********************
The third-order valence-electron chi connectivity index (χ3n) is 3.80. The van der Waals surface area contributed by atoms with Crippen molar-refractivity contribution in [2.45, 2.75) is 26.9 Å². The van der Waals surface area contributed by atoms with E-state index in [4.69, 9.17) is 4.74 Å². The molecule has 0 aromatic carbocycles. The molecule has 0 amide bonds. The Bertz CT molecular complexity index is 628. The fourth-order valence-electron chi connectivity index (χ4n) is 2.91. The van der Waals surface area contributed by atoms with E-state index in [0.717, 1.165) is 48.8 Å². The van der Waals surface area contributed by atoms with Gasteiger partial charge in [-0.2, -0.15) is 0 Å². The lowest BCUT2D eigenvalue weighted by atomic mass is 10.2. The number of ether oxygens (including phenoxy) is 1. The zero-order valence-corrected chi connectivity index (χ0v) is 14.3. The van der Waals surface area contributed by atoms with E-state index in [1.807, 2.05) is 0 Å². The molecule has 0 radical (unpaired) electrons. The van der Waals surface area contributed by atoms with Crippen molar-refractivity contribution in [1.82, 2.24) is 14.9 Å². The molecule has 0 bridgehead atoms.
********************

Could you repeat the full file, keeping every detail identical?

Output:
The third-order valence-electron chi connectivity index (χ3n) is 3.80. The van der Waals surface area contributed by atoms with Crippen molar-refractivity contribution in [2.45, 2.75) is 26.9 Å². The van der Waals surface area contributed by atoms with E-state index in [4.69, 9.17) is 4.74 Å². The molecule has 0 aromatic carbocycles. The molecule has 0 amide bonds. The Bertz CT molecular complexity index is 628. The fourth-order valence-electron chi connectivity index (χ4n) is 2.91. The van der Waals surface area contributed by atoms with E-state index in [0.717, 1.165) is 48.8 Å². The van der Waals surface area contributed by atoms with Gasteiger partial charge in [-0.2, -0.15) is 0 Å². The lowest BCUT2D eigenvalue weighted by atomic mass is 10.2. The number of ether oxygens (including phenoxy) is 1. The zero-order valence-corrected chi connectivity index (χ0v) is 14.3. The van der Waals surface area contributed by atoms with E-state index in [1.807, 2.05) is 0 Å². The molecule has 0 radical (unpaired) electrons. The van der Waals surface area contributed by atoms with Crippen molar-refractivity contribution in [1.82, 2.24) is 14.9 Å². The molecule has 0 bridgehead atoms.